NAMHO MUSEUM MEMBERS
Members list | Handbook introduction | By area | By interest | Affiliates | Museum members | Other museums | Reps list
The map below shows the locations of museum members. Click on the symbols to go to the museum page in the on-line handbook or use the list of museums. If the map is only showing a selected museum, you can click here to show all of the museum members. Click here to return to the main list of members.
The museums show on the map are themselves members of NAHMO or are operated by NAHMO organisations. Some are devoted solely to one aspect of mining, while others include mining as part of a more extensive programme. The descriptive pages which follow list the more usual facilities, while the educational, preservation, storage and the research aspects are described more fully in the text where they are available.
ACCURACY OF INFORMATION In the world of the museums, facilities are continually being altered, generally to extend and improve them, but occasionally having to contract or close for various reasons. The details in these Handbook pages are accurate at the time of going to print, but NAHMO cannot accept responsibility for subsequent changes. If you are travelling any distance, or stewarding a large party, we would certainly suggest a prior telephone call to confirm availability. This caveat also extends to entrance fees and opening times.
EDUCATIONAL FACILITIES Many museums cater for school parties, etc., though facilities vary greatly. Some have worksheets only, some have special rooms available for hire and some provide a guide. Most allow a free initial visit for teachers to view facilities and make arrangements. Details are found on the museum pages.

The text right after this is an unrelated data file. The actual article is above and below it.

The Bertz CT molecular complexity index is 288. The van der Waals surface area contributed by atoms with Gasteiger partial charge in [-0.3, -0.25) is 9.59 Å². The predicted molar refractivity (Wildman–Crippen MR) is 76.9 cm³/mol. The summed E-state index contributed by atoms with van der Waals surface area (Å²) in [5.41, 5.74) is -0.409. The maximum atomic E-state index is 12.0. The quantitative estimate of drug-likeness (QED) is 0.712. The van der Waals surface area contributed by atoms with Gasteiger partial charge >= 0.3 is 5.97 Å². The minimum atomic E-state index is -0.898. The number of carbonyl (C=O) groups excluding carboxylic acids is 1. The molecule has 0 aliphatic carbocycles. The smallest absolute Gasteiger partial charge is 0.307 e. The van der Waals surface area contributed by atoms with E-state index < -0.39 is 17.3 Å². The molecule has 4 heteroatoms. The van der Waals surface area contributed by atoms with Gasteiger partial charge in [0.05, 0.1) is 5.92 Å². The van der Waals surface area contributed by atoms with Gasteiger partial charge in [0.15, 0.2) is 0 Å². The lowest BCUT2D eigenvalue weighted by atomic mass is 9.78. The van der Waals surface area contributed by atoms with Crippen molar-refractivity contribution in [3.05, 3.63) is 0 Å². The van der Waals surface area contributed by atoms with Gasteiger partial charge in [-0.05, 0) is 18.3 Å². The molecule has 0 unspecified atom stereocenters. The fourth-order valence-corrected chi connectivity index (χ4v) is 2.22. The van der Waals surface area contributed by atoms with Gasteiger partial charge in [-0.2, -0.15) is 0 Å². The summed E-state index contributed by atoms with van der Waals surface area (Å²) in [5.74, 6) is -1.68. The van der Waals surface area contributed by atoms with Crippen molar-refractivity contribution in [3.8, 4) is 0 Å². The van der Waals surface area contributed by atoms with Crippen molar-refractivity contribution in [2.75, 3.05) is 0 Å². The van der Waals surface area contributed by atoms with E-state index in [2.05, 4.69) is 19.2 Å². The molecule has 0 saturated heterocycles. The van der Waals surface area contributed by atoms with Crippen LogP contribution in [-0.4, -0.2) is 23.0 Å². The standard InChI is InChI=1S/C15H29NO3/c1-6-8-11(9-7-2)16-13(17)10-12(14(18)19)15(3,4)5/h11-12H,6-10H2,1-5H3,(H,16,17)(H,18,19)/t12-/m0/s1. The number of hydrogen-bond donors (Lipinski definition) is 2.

RESEARCH FACILITIES Most museums collect relevant books and archive material. Where available this has been listed, but emphasis is placed on the necessity to make prior arrangements to consult this material.
PRESERVATION FACILITIES All museums collect artefacts, many of which cannot be put on public display for lack of sufficient space. They welcome the donation or loan of appropriate items, and are often pleased to allow researchers to examine stored items -again we stress the necessity to make firm prior arrangements with the museum. Larger museums have on-site preservation capabilities, while smaller museums may have to keep items elsewhere
OTHER FEATURES Many museums provide a range of other attractions such as souvenir shops, surface trails, workshops and railway relics as well as services such as cafes or tea rooms, picnic areas and occasional barbecue hearths. Special one-day events are sometimes organised perhaps revolving around some local mining tradition. Some museums often make provisions for holding conferences, functions and even parties. The list of topics below is cross-referenced to the activities section on each Museum page. To find out what events and what additional facilities may be available, contact the museum or the local tourist information office. The locations of museums are also given a map reference using the national grid coordinates (NGR).
Mining museums within NAMHO
|BCLM||Black Country Living Museum|
|MHM||Moseley Heritage Musuem|
|MOBS||Museum of Bath Stone|
|NCM||National Coal Mining Museum for England|
|PCH||Pendeen Community Heritage|
(Geevor Tin Mine)